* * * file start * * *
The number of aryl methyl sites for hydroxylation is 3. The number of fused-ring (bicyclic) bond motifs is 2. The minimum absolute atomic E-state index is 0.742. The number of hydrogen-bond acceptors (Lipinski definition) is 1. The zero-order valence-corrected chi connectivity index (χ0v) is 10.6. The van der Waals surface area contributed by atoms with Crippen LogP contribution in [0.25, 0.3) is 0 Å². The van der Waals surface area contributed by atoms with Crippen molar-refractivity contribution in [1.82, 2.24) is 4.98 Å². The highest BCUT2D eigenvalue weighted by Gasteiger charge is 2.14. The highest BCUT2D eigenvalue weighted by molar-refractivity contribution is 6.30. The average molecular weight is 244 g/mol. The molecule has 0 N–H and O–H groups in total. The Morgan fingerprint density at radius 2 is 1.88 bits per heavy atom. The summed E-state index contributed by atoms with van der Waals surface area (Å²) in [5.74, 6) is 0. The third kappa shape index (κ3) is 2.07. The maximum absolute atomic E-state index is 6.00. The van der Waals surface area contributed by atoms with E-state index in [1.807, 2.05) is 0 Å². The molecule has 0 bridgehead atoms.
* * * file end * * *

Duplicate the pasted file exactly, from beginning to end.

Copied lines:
The number of aryl methyl sites for hydroxylation is 3. The number of fused-ring (bicyclic) bond motifs is 2. The minimum absolute atomic E-state index is 0.742. The number of hydrogen-bond acceptors (Lipinski definition) is 1. The zero-order valence-corrected chi connectivity index (χ0v) is 10.6. The van der Waals surface area contributed by atoms with Crippen LogP contribution in [0.25, 0.3) is 0 Å². The van der Waals surface area contributed by atoms with Crippen molar-refractivity contribution in [1.82, 2.24) is 4.98 Å². The highest BCUT2D eigenvalue weighted by Gasteiger charge is 2.14. The highest BCUT2D eigenvalue weighted by molar-refractivity contribution is 6.30. The average molecular weight is 244 g/mol. The molecule has 0 N–H and O–H groups in total. The Morgan fingerprint density at radius 2 is 1.88 bits per heavy atom. The summed E-state index contributed by atoms with van der Waals surface area (Å²) in [5.74, 6) is 0. The third kappa shape index (κ3) is 2.07. The maximum absolute atomic E-state index is 6.00. The van der Waals surface area contributed by atoms with E-state index in [1.807, 2.05) is 0 Å². The molecule has 0 bridgehead atoms.